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  1. You Don't Say! Lying, Asserting and Insincerity.Neri Marsili - 2017 - Dissertation, University of Sheffield
    This thesis addresses philosophical problems concerning improper assertions. The first part considers the issue of defining lying: here, against a standard view, I argue that a lie need not intend to deceive the hearer. I define lying as an insincere assertion, and then resort to speech act theory to develop a detailed account of what an assertion is, and what can make it insincere. Even a sincere assertion, however, can be improper (e.g., it can be false, or unwarranted): in the (...)
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  • Lying and Certainty.Neri Marsili - 2018 - In Jörg Meibauer (ed.), The Oxford Handbook of Lying. Oxford University Press. pp. 170-182.
    In the philosophical literature on the definition of lying, the analysis is generally restricted to cases of flat-out belief. This chapter considers the complex phenomenon of lies involving partial beliefs – beliefs ranging from mere uncertainty to absolute certainty. The first section analyses lies uttered while holding a graded belief in the falsity of the assertion, and presents a revised insincerity condition, requiring that the liar believes the assertion to be more likely to be false than true. The second section (...)
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  • Lying, Speech Acts, and Commitment.Neri Marsili - forthcoming - Synthese:1-25.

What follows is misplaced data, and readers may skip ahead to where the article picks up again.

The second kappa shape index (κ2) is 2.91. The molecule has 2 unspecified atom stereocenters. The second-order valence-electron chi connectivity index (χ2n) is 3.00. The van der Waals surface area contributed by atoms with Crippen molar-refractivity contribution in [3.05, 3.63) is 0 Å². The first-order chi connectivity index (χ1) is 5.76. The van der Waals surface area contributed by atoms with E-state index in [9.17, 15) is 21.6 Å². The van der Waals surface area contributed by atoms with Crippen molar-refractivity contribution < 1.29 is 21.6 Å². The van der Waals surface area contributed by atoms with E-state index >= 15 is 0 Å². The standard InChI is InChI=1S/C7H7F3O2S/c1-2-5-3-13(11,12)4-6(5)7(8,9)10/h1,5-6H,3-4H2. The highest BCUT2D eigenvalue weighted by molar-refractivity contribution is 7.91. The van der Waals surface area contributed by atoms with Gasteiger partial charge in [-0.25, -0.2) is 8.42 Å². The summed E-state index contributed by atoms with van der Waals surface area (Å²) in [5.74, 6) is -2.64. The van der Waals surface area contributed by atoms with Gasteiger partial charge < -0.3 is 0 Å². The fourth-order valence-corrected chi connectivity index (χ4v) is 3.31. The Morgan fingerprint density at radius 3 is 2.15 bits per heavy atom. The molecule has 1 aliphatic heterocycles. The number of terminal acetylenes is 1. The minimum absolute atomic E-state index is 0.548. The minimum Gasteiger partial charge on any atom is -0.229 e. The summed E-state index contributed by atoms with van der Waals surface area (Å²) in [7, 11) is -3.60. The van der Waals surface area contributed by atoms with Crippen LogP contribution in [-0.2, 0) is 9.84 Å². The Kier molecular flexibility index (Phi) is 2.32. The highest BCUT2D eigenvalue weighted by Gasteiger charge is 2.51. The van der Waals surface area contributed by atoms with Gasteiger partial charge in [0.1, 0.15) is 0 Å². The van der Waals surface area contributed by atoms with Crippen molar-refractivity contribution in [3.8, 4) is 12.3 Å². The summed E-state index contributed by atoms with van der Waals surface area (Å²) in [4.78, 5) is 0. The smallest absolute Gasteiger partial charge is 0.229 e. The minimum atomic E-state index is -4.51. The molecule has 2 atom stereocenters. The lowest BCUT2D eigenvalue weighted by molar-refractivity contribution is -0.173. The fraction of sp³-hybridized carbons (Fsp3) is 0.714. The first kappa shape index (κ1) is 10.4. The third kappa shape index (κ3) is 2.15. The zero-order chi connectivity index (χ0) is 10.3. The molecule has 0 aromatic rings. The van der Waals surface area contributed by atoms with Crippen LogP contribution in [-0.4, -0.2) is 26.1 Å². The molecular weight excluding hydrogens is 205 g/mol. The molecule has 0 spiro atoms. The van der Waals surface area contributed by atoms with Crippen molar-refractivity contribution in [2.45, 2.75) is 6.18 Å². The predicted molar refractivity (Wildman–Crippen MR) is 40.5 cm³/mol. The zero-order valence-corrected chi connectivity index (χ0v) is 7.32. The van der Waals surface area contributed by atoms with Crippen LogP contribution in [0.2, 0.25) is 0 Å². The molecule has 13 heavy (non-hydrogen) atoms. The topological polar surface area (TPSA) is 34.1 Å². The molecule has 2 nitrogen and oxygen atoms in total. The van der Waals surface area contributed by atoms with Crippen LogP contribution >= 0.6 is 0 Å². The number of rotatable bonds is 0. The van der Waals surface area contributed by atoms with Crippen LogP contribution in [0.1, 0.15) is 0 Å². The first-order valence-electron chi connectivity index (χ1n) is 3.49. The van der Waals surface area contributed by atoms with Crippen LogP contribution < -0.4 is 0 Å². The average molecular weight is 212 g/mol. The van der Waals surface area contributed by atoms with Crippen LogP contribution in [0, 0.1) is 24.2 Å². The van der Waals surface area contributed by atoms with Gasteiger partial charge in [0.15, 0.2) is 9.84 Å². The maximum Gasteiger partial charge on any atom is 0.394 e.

Not every speech act can be a lie. A good definition of lying should be able to draw the right distinctions between speech acts (like promises, assertions, and oaths) that can be lies and speech acts (like commands, suggestions, or assumptions) that under no circumstances are lies. This paper shows that no extant account of lying is able to draw the required distinctions. It argues that a definition of lying based on the notion of ‘assertoric commitment’ can succeed where other (...)
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  • Lies, Common Ground and Performative Utterances.Neri Marsili - forthcoming - Erkenntnis:1-12.
    In a recent book (Lying and insincerity, Oxford University Press, 2018), Andreas Stokke argues that one lies iff one says something one believes to be false, thereby proposing that it becomes common ground. This paper shows that Stokke’s proposal is unable to draw the right distinctions about insincere performative utterances. The objection also has repercussions on theories of assertion, because it poses a novel challenge to any attempt to define assertion as a proposal to update the common ground.
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  • An Expressivist Solution to Moorean Paradoxes.Wolfgang Freitag & Nadja-Mira Yolcu - forthcoming - Synthese:1-24.
    The paper analyzes the nature and scope of Moore’s paradox, articulates the desiderata of a successful solution and claims that psychological expressivism best meets these desiderata. After a brief discussion of prominent responses to Moore’s paradox, the paper offers a solution based on a theory of expressive acts: a Moorean utterance is absurd because the speaker expresses mental states with conflicting contents in commissive versions of the paradox and conflicting states of mind in omissive versions. The paper presents a theory (...)